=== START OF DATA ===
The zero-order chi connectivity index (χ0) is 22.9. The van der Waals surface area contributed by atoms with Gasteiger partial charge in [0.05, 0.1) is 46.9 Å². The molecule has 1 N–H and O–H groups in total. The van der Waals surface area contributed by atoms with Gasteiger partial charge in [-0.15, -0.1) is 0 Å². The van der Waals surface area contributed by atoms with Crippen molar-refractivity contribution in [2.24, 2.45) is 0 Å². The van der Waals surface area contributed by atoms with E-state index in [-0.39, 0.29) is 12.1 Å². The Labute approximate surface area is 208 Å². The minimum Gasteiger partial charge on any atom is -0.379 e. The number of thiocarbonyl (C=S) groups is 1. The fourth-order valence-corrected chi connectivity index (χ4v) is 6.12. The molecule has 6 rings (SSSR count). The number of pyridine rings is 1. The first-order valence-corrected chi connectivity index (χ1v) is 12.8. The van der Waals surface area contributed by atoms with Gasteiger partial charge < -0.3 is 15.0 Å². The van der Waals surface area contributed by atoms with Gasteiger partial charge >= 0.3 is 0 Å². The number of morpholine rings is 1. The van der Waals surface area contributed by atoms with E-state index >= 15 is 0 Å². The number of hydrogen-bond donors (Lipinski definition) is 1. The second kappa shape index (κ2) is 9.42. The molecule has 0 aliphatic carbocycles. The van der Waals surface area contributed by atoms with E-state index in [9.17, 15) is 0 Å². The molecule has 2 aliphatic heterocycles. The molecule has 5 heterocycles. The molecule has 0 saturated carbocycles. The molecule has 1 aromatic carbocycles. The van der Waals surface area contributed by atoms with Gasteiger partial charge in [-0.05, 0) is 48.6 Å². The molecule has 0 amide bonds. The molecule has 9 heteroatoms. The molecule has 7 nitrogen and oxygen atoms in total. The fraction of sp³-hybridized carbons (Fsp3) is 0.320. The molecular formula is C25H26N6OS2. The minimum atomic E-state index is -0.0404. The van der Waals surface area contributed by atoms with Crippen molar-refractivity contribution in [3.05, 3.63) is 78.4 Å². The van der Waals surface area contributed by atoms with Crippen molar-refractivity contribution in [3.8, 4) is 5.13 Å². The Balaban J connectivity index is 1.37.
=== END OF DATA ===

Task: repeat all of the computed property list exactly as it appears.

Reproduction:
The zero-order chi connectivity index (χ0) is 22.9. The van der Waals surface area contributed by atoms with Gasteiger partial charge in [0.05, 0.1) is 46.9 Å². The molecule has 1 N–H and O–H groups in total. The van der Waals surface area contributed by atoms with Gasteiger partial charge in [-0.15, -0.1) is 0 Å². The van der Waals surface area contributed by atoms with Crippen molar-refractivity contribution in [2.24, 2.45) is 0 Å². The van der Waals surface area contributed by atoms with E-state index in [-0.39, 0.29) is 12.1 Å². The Labute approximate surface area is 208 Å². The minimum Gasteiger partial charge on any atom is -0.379 e. The number of thiocarbonyl (C=S) groups is 1. The fourth-order valence-corrected chi connectivity index (χ4v) is 6.12. The molecule has 6 rings (SSSR count). The number of pyridine rings is 1. The first-order valence-corrected chi connectivity index (χ1v) is 12.8. The van der Waals surface area contributed by atoms with Gasteiger partial charge < -0.3 is 15.0 Å². The van der Waals surface area contributed by atoms with Gasteiger partial charge >= 0.3 is 0 Å². The number of morpholine rings is 1. The van der Waals surface area contributed by atoms with E-state index >= 15 is 0 Å². The number of hydrogen-bond donors (Lipinski definition) is 1. The second kappa shape index (κ2) is 9.42. The molecule has 0 aliphatic carbocycles. The van der Waals surface area contributed by atoms with E-state index in [9.17, 15) is 0 Å². The molecule has 2 aliphatic heterocycles. The molecule has 5 heterocycles. The molecule has 0 saturated carbocycles. The molecule has 1 aromatic carbocycles. The van der Waals surface area contributed by atoms with Gasteiger partial charge in [-0.05, 0) is 48.6 Å². The molecule has 0 amide bonds. The molecule has 9 heteroatoms. The molecule has 7 nitrogen and oxygen atoms in total. The fraction of sp³-hybridized carbons (Fsp3) is 0.320. The molecular formula is C25H26N6OS2. The minimum atomic E-state index is -0.0404. The van der Waals surface area contributed by atoms with Crippen molar-refractivity contribution in [3.05, 3.63) is 78.4 Å². The van der Waals surface area contributed by atoms with Crippen molar-refractivity contribution in [3.8, 4) is 5.13 Å². The Balaban J connectivity index is 1.37.